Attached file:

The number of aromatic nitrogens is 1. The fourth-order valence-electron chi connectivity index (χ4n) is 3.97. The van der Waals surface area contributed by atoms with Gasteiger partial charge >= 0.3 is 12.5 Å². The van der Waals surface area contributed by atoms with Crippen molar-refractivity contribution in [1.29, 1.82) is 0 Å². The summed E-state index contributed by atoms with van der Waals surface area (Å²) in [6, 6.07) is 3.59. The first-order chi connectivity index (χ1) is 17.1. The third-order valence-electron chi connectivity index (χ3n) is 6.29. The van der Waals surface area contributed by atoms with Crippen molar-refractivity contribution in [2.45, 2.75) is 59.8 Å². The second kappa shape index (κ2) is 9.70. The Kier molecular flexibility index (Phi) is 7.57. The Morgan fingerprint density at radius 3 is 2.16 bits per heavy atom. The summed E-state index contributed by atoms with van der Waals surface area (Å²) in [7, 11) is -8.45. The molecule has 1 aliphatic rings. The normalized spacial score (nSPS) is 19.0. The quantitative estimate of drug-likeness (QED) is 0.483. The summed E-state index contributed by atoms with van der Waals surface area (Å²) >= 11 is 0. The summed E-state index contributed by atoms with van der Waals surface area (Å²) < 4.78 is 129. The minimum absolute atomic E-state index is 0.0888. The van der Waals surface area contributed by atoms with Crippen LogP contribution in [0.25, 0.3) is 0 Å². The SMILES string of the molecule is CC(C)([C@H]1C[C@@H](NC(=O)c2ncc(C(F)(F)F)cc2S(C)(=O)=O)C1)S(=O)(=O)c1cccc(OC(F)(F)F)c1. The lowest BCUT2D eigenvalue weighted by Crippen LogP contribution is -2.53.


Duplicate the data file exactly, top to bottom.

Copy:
The number of aromatic nitrogens is 1. The fourth-order valence-electron chi connectivity index (χ4n) is 3.97. The van der Waals surface area contributed by atoms with Gasteiger partial charge >= 0.3 is 12.5 Å². The van der Waals surface area contributed by atoms with Crippen molar-refractivity contribution in [1.29, 1.82) is 0 Å². The summed E-state index contributed by atoms with van der Waals surface area (Å²) in [6, 6.07) is 3.59. The first-order chi connectivity index (χ1) is 17.1. The third-order valence-electron chi connectivity index (χ3n) is 6.29. The van der Waals surface area contributed by atoms with Crippen molar-refractivity contribution in [2.45, 2.75) is 59.8 Å². The second kappa shape index (κ2) is 9.70. The Kier molecular flexibility index (Phi) is 7.57. The Morgan fingerprint density at radius 3 is 2.16 bits per heavy atom. The summed E-state index contributed by atoms with van der Waals surface area (Å²) in [7, 11) is -8.45. The molecule has 1 aliphatic rings. The normalized spacial score (nSPS) is 19.0. The quantitative estimate of drug-likeness (QED) is 0.483. The summed E-state index contributed by atoms with van der Waals surface area (Å²) >= 11 is 0. The summed E-state index contributed by atoms with van der Waals surface area (Å²) < 4.78 is 129. The minimum absolute atomic E-state index is 0.0888. The van der Waals surface area contributed by atoms with Crippen LogP contribution in [0.25, 0.3) is 0 Å². The SMILES string of the molecule is CC(C)([C@H]1C[C@@H](NC(=O)c2ncc(C(F)(F)F)cc2S(C)(=O)=O)C1)S(=O)(=O)c1cccc(OC(F)(F)F)c1. The lowest BCUT2D eigenvalue weighted by Crippen LogP contribution is -2.53.